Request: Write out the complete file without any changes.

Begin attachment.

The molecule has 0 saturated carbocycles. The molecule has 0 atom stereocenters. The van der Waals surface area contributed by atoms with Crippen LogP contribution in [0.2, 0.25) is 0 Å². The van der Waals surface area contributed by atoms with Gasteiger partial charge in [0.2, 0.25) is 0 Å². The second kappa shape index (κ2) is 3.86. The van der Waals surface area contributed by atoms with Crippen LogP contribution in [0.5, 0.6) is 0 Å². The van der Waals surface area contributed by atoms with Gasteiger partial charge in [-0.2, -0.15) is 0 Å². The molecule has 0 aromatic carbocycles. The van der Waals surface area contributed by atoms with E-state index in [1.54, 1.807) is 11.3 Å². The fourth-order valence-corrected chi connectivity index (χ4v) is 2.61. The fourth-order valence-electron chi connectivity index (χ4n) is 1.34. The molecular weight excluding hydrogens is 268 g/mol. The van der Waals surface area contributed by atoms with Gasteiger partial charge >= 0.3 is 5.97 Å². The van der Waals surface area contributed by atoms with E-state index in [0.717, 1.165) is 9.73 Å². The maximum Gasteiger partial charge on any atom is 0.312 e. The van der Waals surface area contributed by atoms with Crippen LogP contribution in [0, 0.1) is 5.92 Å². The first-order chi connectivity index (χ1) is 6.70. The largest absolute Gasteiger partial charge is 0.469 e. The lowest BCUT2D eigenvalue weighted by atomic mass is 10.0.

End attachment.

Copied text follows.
The molecule has 0 saturated carbocycles. The molecule has 0 atom stereocenters. The van der Waals surface area contributed by atoms with Crippen LogP contribution in [0.2, 0.25) is 0 Å². The van der Waals surface area contributed by atoms with Gasteiger partial charge in [0.2, 0.25) is 0 Å². The second kappa shape index (κ2) is 3.86. The van der Waals surface area contributed by atoms with Crippen LogP contribution in [0.5, 0.6) is 0 Å². The van der Waals surface area contributed by atoms with Gasteiger partial charge in [-0.2, -0.15) is 0 Å². The molecule has 0 aromatic carbocycles. The van der Waals surface area contributed by atoms with E-state index in [1.54, 1.807) is 11.3 Å². The fourth-order valence-corrected chi connectivity index (χ4v) is 2.61. The fourth-order valence-electron chi connectivity index (χ4n) is 1.34. The molecular weight excluding hydrogens is 268 g/mol. The van der Waals surface area contributed by atoms with Gasteiger partial charge >= 0.3 is 5.97 Å². The van der Waals surface area contributed by atoms with E-state index in [0.717, 1.165) is 9.73 Å². The maximum Gasteiger partial charge on any atom is 0.312 e. The van der Waals surface area contributed by atoms with Crippen LogP contribution in [0, 0.1) is 5.92 Å². The first-order chi connectivity index (χ1) is 6.70. The largest absolute Gasteiger partial charge is 0.469 e. The lowest BCUT2D eigenvalue weighted by atomic mass is 10.0.